Exploring Retirement: Jeanette Lewis

Jeannette Lewis, contributorJeanette is one of the regular writers for Exploring Retirement. Each month she contributes an inspirational article on living life to the full in retirement.

Life Plans in Retirement

The title of this post may cause a frown! Why bother to make a life plan after retirement? Isn't this the time to take things as they come? Shouldn't we live for today, drift along, and let things happen? Shouldn't retirement mean freedom to spend time however we wish?

With average life span expectations creeping upward, people have two, three, or more decades of living after leaving full time work. How can this time be used to give meaning and purpose to life? What goals might yet be achieved?

Most people look forward to retirement as a time of liberation from the stress of deadlines, demanding bosses, long commutes, and dissatisfied customers. However, once the stress is gone, many feel anxious or bored.

Jeremy Kisner [1] attributes such feelings to missing the psychological rewards of achievement that are typically received in the workplace. Lack of stimulation from too much leisure without a sense of accomplishment can lead to emotional, mental, and physical problems. Nobody benefits from a three decade long weekend! Time spent with no discernible purpose can lead to restlessness and depression.

Making a life plan involves soul-searching. Which retirement goals will bring feelings of achievement? A good level of self-knowledge is required to establish goals that will lead to feeling alive and living with purpose.

Bucket Lists and Life Plans

Often associated with the expression "kicking the bucket" a bucket list is generally defined as a list of things to accomplish before dying. It can form the jumping off point for creating a life plan.

Bucket lists usually begin with ideas for travel. What parts of the world do you want to see? Are there cultures you want to explore? Sometimes travel aspirations involve meeting family members or friends who live far away. Sometimes people want to visit ancestral homelands.

For others, new experiences are a key component of the bucket list. Perhaps it's taking 10 points off the golf score, or learning ballroom dancing, or taking piano lessons, or growing award-winning roses. A bucket list might include learning new skills by practising a new hobby or re-connecting with a hobby that brought satisfaction in the past. It may involve adventures you dream about, books you want to read, or a language you want to speak.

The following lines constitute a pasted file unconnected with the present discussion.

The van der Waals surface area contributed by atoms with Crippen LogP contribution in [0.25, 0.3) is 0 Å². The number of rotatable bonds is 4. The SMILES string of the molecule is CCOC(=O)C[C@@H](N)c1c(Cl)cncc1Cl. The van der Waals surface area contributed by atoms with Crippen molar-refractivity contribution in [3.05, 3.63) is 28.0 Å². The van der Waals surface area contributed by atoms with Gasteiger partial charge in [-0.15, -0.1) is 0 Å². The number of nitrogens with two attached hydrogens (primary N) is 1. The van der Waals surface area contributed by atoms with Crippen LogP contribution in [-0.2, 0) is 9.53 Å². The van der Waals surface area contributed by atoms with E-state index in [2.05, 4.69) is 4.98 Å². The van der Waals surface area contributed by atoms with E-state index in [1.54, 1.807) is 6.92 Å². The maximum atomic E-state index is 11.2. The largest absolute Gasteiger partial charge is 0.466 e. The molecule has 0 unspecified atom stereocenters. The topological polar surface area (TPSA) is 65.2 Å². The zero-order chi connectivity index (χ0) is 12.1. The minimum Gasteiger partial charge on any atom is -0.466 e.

While bucket lists have a role in making a meaningful life plan, Christopher Peterson [2] urges readers to consider a plan for living rather than a plan for dying. He argues that bucket lists containing items for connections to a larger purpose can be important in developing a life of fulfillment.

1 Jeremy Kisner, Is Achievement the Missing Ingredient, www.jeremykisner.com, January 16, 2018

2 Christopher Peterson, Bucket Lists and Positive Psychology, www.psychologytoday.com, February 2, 2011

Many people already have a list of goals, aspirations, and dreams that are important to them. Developing a bucket list of anything and everything you've always wanted to do can offer inspiration for accomplishment goals during retirement.

Components of a Life Plan

While a bucket list may be a starting point, creating a life plan involves a positive, big picture look at the future; it also requires an honest appraisal of past successes. Mental, physical and spiritual needs are considerations. The components may include aspirations for improving health, pursuing abandoned dreams or hobbies, learning new skills, volunteering, starting a business, or embarking on a new career.

Finances are often perceived as a stumbling block. If dreams and bucket list ideas involve money that is not available, one can focus on intangibles like hope, optimism, and selfconfidence that don't cost money.

Research tells us that people rank good mental and physical health higher than money for overall well-being. Finances provide a foundation for lifestyle and activity choices but financial comfort is more than having a large nest egg. Strong personal relationships and a social support network bring opportunities for friendship, validation, and connection without costly expenditures. For many people, this means family time, involvement with a religious institution, and participation in community activities.

Peace of mind comes from establishing a plan from what lives in your heart.

Life Plan Amendments

As time passes, life changes. Perhaps some of the activities/hobbies you chose after retirement no longer bring pleasure and happiness. Perhaps you've accomplished the goals you set.

Periodically the life plan must be re-visited,reviewed and updated. Unforeseen issues arise. Perhaps there are health issues for you or a spouse/partner. Perhaps you decide to move - to a warmer climate - or to a senior living community. It doesn't need to be said that massive changes such as death, divorce or re-marriage will cause reconsideration of a life plan. Things that seemed worthwhile or essential, no longer matter.

I think of a friend who was widowed three years ago after more than forty years of marriage. She took three years for what she calls "a holistic review" of every aspect of her life. She moved to a smaller home in a condo community with many other single residents. She joined a new gym. She took bridge lessons to learn a new skill. She is building new friendships in a widow's dinner club. Widowhood forced drastic life changes. When she talks about her altered lifestyle, she now describes it with a future orientation.

A life plan provides clarity for making wise decisions about how to spend one's retirement. When intention shapes the use of time, the reward is a sense of achievement. Knowing what you want and accomplishing life goals - big and small - lead to a retirement filled with purpose and meaning.